|Posted on December 21, 2021 at 7:00 AM|
Bats are a key reservoir of coronaviruses (CoVs), including the agent of the severe acute respiratory syndrome, SARS-CoV-2, responsible for the recent deadly viral pneumonia pandemic. However, understanding how bats can harbor several microorganisms without developing illnesses is still a matter under discussion. Viruses and other pathogens are often studied as stand-alone entities, despite that, in nature, they mostly live in multispecies associations called biofilms-both externally and within the host.
Microorganisms in biofilms are enclosed by an extracellular matrix that confers protection and improves survival. Previous studies have shown that viruses can secondarily colonize preexisting biofilms, and viral biofilms have also been described. In this review, we raise the perspective that CoVs can persistently infect bats due to their association with biofilm structures. This phenomenon potentially provides an optimal environment for nonpathogenic and well-adapted viruses to interact with the host, as well as for viral recombination. Biofilms can also enhance virion viability in extracellular environments, such as on fomites and in aquatic sediments, allowing viral persistence and dissemination.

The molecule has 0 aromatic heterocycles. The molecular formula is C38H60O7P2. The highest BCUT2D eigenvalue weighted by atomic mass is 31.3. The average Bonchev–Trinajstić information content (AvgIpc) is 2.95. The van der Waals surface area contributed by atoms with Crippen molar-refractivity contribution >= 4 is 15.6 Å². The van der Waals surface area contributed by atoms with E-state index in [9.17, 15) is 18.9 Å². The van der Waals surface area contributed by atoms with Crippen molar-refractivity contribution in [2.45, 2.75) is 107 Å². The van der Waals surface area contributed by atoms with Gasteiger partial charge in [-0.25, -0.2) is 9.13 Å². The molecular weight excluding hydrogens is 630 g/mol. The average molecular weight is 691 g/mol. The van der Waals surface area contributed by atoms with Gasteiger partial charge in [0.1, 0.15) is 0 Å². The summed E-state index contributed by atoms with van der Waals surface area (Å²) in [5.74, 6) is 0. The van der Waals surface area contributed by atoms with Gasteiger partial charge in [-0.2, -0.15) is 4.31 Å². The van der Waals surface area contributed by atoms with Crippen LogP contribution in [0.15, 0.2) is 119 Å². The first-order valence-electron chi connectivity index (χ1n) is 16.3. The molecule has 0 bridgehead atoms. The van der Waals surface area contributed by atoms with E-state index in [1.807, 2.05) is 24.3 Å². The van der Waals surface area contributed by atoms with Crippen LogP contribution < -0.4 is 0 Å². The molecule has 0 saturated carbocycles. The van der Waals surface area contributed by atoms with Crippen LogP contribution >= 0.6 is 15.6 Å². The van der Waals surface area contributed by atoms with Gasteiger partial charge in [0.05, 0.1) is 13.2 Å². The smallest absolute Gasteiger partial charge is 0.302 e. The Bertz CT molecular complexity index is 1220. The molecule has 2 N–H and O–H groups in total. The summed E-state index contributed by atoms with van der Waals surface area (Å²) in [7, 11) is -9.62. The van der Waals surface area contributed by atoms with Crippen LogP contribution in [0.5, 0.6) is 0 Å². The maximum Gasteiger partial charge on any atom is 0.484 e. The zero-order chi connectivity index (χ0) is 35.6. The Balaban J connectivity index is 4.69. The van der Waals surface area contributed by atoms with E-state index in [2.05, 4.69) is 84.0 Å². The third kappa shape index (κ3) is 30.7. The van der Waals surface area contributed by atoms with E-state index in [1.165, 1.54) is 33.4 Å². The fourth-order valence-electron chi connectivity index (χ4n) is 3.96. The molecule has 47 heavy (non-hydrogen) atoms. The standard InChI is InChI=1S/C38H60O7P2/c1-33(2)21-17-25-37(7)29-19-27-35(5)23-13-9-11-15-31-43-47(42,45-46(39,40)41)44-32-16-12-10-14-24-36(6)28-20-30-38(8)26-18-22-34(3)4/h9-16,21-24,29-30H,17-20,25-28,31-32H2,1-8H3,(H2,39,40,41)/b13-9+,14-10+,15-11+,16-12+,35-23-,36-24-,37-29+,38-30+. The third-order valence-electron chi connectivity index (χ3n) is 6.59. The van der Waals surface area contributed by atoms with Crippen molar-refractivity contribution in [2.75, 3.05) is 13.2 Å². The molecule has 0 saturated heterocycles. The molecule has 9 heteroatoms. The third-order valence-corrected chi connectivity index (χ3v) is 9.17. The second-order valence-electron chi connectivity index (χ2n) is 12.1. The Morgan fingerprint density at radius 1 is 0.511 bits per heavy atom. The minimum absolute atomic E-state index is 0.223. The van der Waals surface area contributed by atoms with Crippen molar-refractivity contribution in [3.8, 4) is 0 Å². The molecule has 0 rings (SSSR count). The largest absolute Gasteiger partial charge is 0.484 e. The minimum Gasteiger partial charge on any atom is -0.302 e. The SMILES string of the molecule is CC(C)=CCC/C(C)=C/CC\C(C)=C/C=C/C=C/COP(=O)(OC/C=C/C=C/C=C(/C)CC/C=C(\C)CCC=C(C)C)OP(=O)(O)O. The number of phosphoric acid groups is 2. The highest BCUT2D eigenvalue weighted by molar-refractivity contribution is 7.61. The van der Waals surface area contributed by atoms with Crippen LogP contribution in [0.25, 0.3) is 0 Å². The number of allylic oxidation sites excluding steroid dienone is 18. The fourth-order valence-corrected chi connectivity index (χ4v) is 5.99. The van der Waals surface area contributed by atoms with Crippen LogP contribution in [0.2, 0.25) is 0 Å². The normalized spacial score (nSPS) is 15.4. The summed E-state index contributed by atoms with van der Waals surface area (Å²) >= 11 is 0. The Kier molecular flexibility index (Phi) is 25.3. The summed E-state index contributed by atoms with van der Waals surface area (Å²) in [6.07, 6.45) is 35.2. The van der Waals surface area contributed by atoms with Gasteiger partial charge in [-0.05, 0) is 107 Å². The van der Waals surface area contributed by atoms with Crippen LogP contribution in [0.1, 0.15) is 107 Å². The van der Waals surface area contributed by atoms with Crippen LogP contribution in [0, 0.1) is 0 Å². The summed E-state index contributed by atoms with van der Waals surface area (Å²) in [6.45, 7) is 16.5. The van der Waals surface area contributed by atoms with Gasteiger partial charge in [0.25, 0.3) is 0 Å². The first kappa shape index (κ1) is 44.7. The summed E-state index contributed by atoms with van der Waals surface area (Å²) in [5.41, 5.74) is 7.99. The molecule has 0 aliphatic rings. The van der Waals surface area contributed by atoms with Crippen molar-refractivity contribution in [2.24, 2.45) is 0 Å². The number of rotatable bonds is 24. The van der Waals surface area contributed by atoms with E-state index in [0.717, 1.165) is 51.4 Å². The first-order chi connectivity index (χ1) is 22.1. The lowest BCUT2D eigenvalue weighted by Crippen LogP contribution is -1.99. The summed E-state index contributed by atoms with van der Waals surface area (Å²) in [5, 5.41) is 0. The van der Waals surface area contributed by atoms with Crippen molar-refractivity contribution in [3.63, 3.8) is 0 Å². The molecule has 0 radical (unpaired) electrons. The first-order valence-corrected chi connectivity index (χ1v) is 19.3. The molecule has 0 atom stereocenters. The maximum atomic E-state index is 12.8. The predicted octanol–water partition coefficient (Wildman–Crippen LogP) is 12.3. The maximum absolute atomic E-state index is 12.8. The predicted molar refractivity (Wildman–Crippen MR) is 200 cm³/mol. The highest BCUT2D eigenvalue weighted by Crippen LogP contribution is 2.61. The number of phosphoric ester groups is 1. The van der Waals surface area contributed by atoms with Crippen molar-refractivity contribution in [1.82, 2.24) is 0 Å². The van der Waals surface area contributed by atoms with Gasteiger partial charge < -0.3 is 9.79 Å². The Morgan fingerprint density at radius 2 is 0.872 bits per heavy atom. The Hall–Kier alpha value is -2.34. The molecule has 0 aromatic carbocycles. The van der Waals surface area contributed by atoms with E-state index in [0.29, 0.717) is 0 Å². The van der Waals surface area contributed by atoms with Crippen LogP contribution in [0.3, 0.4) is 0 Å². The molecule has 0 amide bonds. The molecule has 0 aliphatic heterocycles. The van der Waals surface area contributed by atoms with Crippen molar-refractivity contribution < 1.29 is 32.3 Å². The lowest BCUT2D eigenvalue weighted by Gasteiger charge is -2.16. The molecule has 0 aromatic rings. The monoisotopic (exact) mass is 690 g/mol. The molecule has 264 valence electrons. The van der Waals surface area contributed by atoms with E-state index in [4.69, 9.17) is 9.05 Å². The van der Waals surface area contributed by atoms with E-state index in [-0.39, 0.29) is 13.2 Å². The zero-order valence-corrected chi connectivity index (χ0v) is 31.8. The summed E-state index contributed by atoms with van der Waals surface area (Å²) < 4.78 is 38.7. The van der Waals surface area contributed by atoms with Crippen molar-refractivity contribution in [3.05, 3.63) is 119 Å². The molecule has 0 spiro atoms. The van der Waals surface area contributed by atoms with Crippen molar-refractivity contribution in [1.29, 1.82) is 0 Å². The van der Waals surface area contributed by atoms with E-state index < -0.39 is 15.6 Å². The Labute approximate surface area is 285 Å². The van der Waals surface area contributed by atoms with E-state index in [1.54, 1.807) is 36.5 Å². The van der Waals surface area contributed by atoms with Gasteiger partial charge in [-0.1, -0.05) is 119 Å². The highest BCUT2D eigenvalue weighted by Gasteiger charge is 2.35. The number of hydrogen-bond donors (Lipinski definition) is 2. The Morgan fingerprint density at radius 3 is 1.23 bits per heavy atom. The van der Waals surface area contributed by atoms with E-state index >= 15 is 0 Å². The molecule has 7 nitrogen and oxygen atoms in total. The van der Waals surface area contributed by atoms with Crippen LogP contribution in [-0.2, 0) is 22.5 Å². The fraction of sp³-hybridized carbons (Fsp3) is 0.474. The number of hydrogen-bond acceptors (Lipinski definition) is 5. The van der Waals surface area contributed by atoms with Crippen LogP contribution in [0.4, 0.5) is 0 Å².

Moreover, understanding the biofilm lifestyle of CoVs in reservoirs might contribute to explaining several burning questions as to persistence and transmissibility of highly pathogenic emerging CoVs.
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